As D.C. police searched for suspects and a motive, Emma’s family and friends gathered Christmas Eve at his parents’ home, cars lining the street, mourners sobbing on the front steps.
“He wanted to be around the happening place,” said a close friend and roommate who is a D.C. firefighter. “He wanted to be right in the mix of things. . . . He told his parents where he was moving, and they came and saw the house, and they thought it was a very nice place to be.”
Family members said they were too distraught to talk Monday. Emma, the son of a psychiatrist and a graduate of Bishop Denis J. O’Connell Catholic High School in Falls Church, worked from home as an accountant for an online nutrition company while completing coursework at Florida Atlantic University in Boca Raton, the firefighter confirmed.
Authorities said late Monday that they had few clues about Emma’s killing. D.C. police Cmdr. George Kucik, head of the criminal investigation division, said police were looking for two men, one wearing a white T-shirt with dark sleeves, but he conceded that the description was generic and pleaded for witnesses to step forward.
“We are right now seeking information from the public,” Kucik said at an afternoon news conference. “Obviously this is a sad case. . . . We don’t have a lot of information on this.”
The commander declined to elaborate on a possible motive. Police announced a reward of up to $25,000 for tips leading to an arrest and conviction.
The homicide stunned residents in the 1200 block of C Street NE, a quiet corridor of multicolored two-story rowhouses and red-brick sidewalks north of Lincoln Park. The block is home to two churches and a laundromat, lighted Christmas trees are visible through most house windows, and signs advertise a neighborhood watch and a missing tabby cat named Teddy.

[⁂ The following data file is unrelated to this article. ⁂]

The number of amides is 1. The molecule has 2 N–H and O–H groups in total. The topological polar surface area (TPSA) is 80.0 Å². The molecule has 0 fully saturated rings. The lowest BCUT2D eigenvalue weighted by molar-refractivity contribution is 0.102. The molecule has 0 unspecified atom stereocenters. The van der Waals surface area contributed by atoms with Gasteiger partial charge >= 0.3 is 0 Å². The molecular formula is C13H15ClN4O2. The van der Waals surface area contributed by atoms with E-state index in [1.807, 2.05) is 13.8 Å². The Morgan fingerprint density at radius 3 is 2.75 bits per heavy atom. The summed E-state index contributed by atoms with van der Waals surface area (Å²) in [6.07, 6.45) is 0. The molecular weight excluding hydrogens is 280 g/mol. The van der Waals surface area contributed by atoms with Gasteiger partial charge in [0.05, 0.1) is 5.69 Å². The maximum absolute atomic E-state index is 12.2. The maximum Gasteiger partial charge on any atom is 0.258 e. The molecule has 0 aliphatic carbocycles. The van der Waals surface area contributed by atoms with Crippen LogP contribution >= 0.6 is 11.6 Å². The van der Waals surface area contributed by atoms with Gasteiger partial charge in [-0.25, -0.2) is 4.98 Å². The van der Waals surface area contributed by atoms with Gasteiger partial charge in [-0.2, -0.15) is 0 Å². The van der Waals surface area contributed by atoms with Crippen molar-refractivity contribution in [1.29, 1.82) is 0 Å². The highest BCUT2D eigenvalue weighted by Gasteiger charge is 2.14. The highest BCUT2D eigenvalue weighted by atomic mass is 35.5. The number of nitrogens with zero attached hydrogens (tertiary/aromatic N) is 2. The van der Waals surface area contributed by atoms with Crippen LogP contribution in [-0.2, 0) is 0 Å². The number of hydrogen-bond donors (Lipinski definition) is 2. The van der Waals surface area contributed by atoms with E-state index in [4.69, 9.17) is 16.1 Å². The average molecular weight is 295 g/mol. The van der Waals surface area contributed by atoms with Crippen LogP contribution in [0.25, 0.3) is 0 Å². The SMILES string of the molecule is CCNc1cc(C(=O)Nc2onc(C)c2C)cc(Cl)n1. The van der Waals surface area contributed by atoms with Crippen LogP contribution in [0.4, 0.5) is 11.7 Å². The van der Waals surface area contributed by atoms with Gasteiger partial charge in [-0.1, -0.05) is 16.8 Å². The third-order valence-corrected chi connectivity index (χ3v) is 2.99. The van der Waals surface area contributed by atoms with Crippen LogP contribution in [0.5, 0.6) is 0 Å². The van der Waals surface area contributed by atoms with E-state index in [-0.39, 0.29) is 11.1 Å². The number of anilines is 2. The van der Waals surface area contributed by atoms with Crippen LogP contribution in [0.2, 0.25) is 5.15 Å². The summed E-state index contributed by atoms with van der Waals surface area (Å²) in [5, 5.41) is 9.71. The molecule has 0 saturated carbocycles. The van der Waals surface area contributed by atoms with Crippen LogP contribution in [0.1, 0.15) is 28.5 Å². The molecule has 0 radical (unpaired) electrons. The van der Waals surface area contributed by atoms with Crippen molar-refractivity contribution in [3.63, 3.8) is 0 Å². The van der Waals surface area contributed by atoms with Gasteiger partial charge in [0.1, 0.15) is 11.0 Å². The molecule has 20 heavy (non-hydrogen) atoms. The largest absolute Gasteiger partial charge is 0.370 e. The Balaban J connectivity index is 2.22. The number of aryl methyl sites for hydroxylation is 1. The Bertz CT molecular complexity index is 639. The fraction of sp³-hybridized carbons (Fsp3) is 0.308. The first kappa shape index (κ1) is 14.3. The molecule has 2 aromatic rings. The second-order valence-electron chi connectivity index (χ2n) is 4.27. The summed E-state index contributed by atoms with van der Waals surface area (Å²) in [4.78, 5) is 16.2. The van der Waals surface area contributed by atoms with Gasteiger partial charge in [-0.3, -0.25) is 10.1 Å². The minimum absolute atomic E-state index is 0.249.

The sprawling Capitol Hill neighborhood has been plagued by robberies, car break-ins and burglaries, but shootings and other violent crimes are relatively uncommon. People who lived doors from the spot where Emma was found said they slept through the commotion or were briefly awakened by what they thought were fireworks.
Justin Brookman, 38, said a neighbor told him about the shooting.
“By and large, I feel safe here,” said Brookman as he stood on his front steps. He was receiving family from three states and three countries for Christmas, and he noted that his guests were parking near the site of the shooting — perhaps 50 feet from his front door.
“This is awful,” he said. Brookman said he remains concerned by the August robbery and beating of Thomas Maslin, who was attacked 11 blocks away as he walked home from a bar. Police have made three arrests in that case.
Jennifer Flather, who lives near Emma’s house, said she generally feels safe but senses that crime has crept closer.
“In the last year it’s gotten close to home,” Flather said. “It’s within a few blocks of us instead of six or eight blocks from us. . . . I love it here. I’m sad I will probably look over my shoulder a little more now.”
A lone D.C. police cruiser was parked near the spot of the killing Monday morning.
Nearby, two of Emma’s roommates — including the D.C. firefighter, fresh from an overnight shift and still in uniform — emerged from their house, stunned. They walked up to the scene of the shooting, chatting with the police officer there. Then they went to Emma’s family home in Virginia.
The 27-year-old firefighter, who did not want to use his name because the culprits had not been caught, described Emma as “larger than life” — the type of person to whom everyone gravitated, who returned calls in an instant, who could talk his friends through problems and “come up with solutions.”
“He always had your back,” the man said.
He said Emma loved every minute he spent on Capitol Hill. “We’re surrounded by young professionals,” he said. “We’re surrounded by families. We’re surrounded by people who cared about their community. It hurts to have your community ravaged by a senseless crime.”
“Jason will be missed more than anybody I have missed in my life,” he said. “I’ve lost relatives and other friends. I can’t imagine how we will all recover from this.”
Jennifer Jenkins contributed to this report.